in Vedanta at , listing a wide range of connecting factors to another jurisdiction arising from the particular facts of the case. In those circumstances, Lord Briggs JSC concluded that, had substantial justice been available in the other jurisdiction, “it would offend the common sense of all reasonable observers” if England were found to be the proper forum where the risk of irreconcilable judgments arose purely from the claimant’s choice to proceed against the anchor defendant in England, rather than all defendants in the other jurisdiction.
Flaux LJ, however, did not consider that by this, Lord Briggs JSC had intended to lay down a general principle to be applied in factual situations other than the one before him, nor that any such general principle would be binding on the Court of Appeal. Flaux LJ further identified that Lord Briggs JSC clearly considered it critical in Vedanta that the claimants clearly had the choice: there, the anchor defendant in England was willing to submit to the foreign jurisdiction.
In contrast, Flaux LJ considered that the judge below correctly identified that MCM did not have any choice as to where to sue the First and Second Defendants for two main reasons:
- the First and Second Defendants had given no intimation of any willingness to waive the exclusive jurisdiction clauses pursuant to which MCM commenced proceedings against them in England, so these claims would continue in any event;
- MCM had not pursued substantive proceedings against Straits in Singapore. It had a provisional intention to do so, but it had changed its mind once it became apparent that there was an arguable claim in fraud against multiple defendants, including Straits. By the time permission to serve out was sought, MCM was intending to pursue all claims in a single forum, viz., England.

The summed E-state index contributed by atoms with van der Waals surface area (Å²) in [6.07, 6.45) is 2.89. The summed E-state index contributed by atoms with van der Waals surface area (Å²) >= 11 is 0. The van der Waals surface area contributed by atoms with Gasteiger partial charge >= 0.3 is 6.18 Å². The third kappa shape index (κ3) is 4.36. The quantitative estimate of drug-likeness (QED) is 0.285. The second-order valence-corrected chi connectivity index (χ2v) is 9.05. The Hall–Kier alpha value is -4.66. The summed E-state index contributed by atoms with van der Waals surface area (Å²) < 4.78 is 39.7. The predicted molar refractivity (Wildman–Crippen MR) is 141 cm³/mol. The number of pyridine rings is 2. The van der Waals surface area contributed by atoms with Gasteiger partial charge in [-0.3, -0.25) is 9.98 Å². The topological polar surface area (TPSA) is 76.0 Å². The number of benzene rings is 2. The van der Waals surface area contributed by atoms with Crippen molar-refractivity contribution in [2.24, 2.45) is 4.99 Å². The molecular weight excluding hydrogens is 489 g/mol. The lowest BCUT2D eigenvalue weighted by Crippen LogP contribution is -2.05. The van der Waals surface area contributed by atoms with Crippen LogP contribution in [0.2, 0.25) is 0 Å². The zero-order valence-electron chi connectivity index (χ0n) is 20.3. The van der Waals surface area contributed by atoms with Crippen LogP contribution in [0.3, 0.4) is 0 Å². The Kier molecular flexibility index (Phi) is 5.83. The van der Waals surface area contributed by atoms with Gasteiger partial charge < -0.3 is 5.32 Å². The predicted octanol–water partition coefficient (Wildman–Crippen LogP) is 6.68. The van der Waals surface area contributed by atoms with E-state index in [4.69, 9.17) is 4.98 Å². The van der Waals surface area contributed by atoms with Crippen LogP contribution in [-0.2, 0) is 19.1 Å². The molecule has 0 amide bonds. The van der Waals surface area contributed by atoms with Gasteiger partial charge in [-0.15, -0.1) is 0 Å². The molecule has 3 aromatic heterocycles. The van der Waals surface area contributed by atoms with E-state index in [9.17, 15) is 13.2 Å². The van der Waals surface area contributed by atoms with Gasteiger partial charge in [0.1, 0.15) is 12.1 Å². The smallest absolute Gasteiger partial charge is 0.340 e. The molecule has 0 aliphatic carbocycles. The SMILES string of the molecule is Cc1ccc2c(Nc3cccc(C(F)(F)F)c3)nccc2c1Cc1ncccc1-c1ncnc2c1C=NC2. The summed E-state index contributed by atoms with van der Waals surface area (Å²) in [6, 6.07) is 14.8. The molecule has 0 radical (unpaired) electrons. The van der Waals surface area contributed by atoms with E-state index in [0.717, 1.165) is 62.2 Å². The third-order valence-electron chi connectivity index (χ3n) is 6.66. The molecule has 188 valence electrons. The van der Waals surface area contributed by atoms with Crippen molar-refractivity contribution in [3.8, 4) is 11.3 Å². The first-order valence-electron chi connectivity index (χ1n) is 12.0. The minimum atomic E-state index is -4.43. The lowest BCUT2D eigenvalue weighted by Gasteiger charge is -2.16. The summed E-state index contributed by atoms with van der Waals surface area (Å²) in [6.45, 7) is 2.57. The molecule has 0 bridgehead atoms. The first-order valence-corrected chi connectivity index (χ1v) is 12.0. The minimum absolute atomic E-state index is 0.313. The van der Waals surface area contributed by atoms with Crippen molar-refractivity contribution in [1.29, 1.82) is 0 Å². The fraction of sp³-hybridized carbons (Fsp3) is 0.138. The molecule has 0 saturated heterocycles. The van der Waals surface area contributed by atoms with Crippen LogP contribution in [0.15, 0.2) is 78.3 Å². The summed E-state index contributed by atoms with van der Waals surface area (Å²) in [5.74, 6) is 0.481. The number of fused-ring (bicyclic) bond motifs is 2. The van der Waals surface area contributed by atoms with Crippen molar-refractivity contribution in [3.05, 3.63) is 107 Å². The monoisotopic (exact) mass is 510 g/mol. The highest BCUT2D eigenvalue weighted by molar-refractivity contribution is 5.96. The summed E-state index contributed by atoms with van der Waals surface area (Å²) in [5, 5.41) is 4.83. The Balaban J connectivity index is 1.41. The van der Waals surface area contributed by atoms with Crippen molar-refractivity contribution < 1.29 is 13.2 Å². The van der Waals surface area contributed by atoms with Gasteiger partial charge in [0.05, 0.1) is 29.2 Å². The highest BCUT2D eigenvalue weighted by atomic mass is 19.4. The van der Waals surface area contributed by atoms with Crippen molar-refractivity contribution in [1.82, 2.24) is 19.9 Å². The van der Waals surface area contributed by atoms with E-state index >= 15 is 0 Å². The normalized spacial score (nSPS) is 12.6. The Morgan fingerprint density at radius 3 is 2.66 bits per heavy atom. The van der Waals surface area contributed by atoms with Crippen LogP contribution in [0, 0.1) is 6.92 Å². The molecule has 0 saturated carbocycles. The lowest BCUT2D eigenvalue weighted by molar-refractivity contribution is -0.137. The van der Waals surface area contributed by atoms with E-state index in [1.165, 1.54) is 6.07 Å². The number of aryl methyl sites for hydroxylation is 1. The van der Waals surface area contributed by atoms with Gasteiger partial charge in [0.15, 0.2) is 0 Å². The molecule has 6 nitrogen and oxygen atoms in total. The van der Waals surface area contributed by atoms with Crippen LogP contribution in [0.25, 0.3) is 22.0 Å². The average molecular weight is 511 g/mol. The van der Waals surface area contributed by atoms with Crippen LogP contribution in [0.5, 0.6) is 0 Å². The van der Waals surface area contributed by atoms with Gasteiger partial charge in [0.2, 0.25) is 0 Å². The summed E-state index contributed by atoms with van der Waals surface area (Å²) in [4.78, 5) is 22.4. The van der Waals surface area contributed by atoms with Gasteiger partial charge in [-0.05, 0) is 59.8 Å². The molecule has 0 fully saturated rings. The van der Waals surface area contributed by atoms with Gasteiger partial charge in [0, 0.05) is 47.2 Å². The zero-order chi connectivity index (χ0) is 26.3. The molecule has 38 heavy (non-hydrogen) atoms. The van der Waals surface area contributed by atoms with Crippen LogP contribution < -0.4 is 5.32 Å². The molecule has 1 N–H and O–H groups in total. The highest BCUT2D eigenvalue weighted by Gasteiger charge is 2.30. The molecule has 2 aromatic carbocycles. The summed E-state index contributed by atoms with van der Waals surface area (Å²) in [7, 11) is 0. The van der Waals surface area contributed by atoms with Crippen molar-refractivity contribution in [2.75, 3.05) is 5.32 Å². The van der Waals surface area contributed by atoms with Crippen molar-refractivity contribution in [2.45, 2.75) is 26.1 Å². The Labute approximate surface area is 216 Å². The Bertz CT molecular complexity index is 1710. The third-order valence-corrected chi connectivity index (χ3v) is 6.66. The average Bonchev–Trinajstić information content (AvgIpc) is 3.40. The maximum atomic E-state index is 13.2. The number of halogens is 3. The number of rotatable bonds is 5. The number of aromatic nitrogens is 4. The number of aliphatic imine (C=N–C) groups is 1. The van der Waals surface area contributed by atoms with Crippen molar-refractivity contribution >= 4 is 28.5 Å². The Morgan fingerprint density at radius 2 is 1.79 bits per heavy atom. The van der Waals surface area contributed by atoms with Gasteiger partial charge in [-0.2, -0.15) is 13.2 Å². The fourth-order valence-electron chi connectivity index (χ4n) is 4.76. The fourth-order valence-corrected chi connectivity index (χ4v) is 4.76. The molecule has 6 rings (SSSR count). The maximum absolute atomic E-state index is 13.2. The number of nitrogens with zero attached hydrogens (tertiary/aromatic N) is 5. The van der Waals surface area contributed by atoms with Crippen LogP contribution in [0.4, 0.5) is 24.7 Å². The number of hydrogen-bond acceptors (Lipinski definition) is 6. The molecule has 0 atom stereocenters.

Given, therefore, the nature of the claim, which would require mutual disclosure, and the fact that the Third to Eighth Defendants had submitted to the English jurisdiction, Flaux LJ considered that the judge’s evaluation as to why England was the proper place to bring the claim and the weight he gave to the avoidance of multiplicity of proceedings and to the risk of irreconcilable judgments were “unimpeachable.”
The appeal was therefore dismissed.
This case gives useful guidance on the correct interpretation and application of Vedana in circumstances where a claimant initially commences proceedings in multiple jurisdictions but later changes its mind. A key point to be taken from the case is the real extent of a claimant’s choice in pursuing proceedings in multiple jurisdictions, and the considerable weight to be ascribed to the English anchor defendant’s willingness to submit to the foreign forum. The decision also makes clear that the nature of both (i) the proceedings in the foreign jurisdiction (i.e., whether they were procedural or substantive in nature); and (ii) any procedural considerations in England (such as mutual disclosure) will be taken into account.
It is also interesting to note that the claimant’s motive and conduct may also be considered as part of the exercise of the general discretion. In the present case, Flaux LJ noted, obiter, that it was not contended that MCM had been dishonest before the Singapore courts as to the relevance of the proceedings in England at the relevant time, and any procedural irregularities on MCM’s part had been made through inadvertent error and promptly rectified. In these circumstances, Flaux LJ considered it would be disproportionate to refuse permission to serve out of the jurisdiction on the basis of bad faith where the issues of multiplicity and risk of irreconcilable judgments remained live and weighty considerations.